Self Guided Walking Holidays
on Wainwright's Coast to Coast
One of the world’s great walks, the classic Coast to Coast is named after the British fell walker and guidebook author, Alfred Wainwright who ‘designed’ the journey starting at St Bees on the shores of the Irish Sea in Cumbria, travelling through three national parks, over 190 miles (300km) of footpath and ending near the huge red-stone cliffs of Robin Hoods Bay in North Yorkshire.
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Traditionally traveled from west to east, so that the prevailing weather will be ‘behind’ walkers, Wainwrights Coast to Coast is one of the most popular long distance walks in the British Isles. This is due in part, to it having defined starting and finishing points, as it begins on the west coast and ends on the east coast of Northern England. Secondly, the walk moves through three of the finest and distinctly different national parks in Britain, the Lake District, the Yorkshire Dales and the North York Moors.
Inspiring and captivating generations of walkers, the Lake District has the highest hills and some of the largest and most beautiful lakes in England. The remote Yorkshire Dales has rambling riverside paths; a patchwork of fields with dry stone walls and unspoilt villages and the North York Moors with enchanting woodland and lush green valleys has one of the largest expanses of heather moorland hills in the United Kingdom.
Most walkers choose to begin by the ‘Coast to Coast’ monument at St Bees and Wainwright suggests ‘dipping’ your booted foot in the Irish Sea at the start of your walk and maybe pocketing a pebble from St Bees beach to drop into the North Sea at Robin Hoods Bay on completion of this magnificent journey.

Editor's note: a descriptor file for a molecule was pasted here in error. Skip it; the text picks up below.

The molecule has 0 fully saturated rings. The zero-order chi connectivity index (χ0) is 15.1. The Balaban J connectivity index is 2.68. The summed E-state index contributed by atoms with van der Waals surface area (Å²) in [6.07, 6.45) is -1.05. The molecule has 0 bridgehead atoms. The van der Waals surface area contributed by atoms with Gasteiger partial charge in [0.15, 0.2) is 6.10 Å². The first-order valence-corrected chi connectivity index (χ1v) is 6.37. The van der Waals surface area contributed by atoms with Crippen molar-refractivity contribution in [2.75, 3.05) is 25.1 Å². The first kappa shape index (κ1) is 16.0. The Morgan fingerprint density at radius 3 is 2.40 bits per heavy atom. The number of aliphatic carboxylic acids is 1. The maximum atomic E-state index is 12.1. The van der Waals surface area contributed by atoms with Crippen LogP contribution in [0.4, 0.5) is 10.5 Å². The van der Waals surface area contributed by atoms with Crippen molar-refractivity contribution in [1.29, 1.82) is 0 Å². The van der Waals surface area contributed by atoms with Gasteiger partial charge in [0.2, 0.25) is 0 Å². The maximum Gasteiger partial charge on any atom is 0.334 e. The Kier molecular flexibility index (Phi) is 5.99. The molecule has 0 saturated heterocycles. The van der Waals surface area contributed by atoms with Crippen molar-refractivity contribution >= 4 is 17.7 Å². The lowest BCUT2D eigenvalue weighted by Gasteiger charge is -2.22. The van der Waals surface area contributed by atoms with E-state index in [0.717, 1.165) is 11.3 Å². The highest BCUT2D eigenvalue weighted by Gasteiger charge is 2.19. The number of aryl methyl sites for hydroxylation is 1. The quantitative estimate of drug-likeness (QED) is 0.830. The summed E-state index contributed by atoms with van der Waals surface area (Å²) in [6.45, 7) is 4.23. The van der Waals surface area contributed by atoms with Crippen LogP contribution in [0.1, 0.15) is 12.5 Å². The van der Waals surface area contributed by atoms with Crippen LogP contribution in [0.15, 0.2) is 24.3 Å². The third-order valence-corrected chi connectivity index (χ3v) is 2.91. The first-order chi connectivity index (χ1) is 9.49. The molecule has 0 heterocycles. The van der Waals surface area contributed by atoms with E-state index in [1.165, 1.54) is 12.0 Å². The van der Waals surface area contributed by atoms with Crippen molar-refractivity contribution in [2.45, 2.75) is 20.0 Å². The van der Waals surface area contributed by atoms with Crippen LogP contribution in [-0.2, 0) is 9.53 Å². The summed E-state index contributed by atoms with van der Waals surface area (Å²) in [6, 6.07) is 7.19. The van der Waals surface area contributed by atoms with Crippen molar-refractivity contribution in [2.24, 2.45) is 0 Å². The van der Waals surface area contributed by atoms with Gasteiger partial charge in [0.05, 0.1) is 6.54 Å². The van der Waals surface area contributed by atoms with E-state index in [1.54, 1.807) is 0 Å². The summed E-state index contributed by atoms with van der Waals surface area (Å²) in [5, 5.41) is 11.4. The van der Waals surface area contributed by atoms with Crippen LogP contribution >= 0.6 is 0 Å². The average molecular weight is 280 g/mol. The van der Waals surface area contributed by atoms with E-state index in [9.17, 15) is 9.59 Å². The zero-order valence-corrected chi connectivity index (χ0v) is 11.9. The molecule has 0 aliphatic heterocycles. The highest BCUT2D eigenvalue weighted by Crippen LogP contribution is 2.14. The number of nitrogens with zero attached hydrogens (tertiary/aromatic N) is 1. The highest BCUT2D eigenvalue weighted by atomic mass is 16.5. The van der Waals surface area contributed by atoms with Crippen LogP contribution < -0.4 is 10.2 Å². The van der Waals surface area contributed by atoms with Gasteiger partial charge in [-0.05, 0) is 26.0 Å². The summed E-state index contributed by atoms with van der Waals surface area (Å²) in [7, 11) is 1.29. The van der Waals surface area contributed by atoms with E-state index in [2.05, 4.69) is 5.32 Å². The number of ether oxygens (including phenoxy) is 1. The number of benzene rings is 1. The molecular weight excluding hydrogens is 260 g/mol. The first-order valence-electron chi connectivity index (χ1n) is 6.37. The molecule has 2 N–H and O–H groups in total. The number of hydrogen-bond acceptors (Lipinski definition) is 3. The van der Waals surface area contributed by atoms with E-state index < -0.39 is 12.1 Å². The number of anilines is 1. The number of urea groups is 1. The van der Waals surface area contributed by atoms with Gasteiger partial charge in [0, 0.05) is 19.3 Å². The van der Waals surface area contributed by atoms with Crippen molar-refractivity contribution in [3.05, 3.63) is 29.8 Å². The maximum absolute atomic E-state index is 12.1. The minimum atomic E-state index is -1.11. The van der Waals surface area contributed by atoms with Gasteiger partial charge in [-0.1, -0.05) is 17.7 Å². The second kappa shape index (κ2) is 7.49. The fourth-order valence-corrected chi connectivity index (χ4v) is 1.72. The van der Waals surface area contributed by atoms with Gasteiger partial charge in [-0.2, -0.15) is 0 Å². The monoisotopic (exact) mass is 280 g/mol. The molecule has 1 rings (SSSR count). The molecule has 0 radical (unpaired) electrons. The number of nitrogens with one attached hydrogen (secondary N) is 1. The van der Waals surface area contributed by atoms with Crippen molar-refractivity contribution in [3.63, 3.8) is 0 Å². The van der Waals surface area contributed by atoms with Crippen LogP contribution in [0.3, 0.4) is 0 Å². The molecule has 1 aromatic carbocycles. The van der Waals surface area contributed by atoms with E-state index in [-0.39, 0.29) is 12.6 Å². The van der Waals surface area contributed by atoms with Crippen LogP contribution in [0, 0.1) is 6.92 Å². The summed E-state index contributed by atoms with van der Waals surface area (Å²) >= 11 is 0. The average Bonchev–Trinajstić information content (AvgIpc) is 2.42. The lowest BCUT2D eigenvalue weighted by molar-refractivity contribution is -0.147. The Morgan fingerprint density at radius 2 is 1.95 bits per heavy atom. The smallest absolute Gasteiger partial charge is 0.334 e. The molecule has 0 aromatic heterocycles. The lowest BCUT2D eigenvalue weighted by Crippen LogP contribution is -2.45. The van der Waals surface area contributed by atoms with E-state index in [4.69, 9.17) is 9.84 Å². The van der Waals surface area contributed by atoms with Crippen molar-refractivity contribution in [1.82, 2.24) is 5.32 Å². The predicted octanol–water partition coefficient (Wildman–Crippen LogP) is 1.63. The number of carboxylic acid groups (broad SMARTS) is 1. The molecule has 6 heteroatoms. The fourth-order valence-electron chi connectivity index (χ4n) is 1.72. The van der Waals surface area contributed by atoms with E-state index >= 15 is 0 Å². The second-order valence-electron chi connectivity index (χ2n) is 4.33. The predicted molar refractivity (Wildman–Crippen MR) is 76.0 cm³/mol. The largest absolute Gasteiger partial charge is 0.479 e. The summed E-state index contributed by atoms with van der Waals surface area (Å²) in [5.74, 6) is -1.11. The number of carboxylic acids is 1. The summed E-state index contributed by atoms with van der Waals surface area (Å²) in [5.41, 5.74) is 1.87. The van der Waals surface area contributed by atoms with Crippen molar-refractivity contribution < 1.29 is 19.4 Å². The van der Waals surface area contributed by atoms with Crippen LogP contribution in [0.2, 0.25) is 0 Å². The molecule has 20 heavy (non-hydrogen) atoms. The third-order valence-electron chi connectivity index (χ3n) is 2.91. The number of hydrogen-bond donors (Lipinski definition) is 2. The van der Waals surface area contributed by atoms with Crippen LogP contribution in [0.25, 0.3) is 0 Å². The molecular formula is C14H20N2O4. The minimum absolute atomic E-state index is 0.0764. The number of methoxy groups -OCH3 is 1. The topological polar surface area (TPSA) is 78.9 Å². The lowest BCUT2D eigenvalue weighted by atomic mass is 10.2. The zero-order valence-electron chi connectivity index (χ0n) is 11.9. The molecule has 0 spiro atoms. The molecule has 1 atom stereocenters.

Heading upwards to the sandstone cliffs overlooking the Irish Sea your journey then moves inland, where you will pass along the shores of beautiful Ennerdale Water, down the beautiful valleys of Patterdale and Borrowdale, viewing whitewash cottages dotted around the various sleepy hamlets, before moving onwards to Grasmere, where you may wish to visit Dove cottage, home to the poet William Wordsworth.
Leaving the lakes behind, the trail moves on to rolling farmland, limestone crags and the windswept moor tops of the Yorkshire Dales, through the valley of Swaledale with idyllic villages and dry stone walls before arriving on the historic cobbled streets of Richmond where you can explore the Norman castle and Georgian architecture of this busy market town.
Finally, experience the peace and rugged beauty of the heather clad North York Moors, passing through enchanting woodland and finally along a magnificent cliff-top footpath with the North Sea waves crashing below, before journeys end at Robin Hood’s Bay and the resting place for that pebble !
This walk is challenging due to the remote nature of the landscape and the route is not as well marked out as other walks in Britain but the rewards of solitude, tranquillity and a sense of achievement to be found amongst the beautiful breath-taking scenery and diverse landscape will make every step taken worthwhile.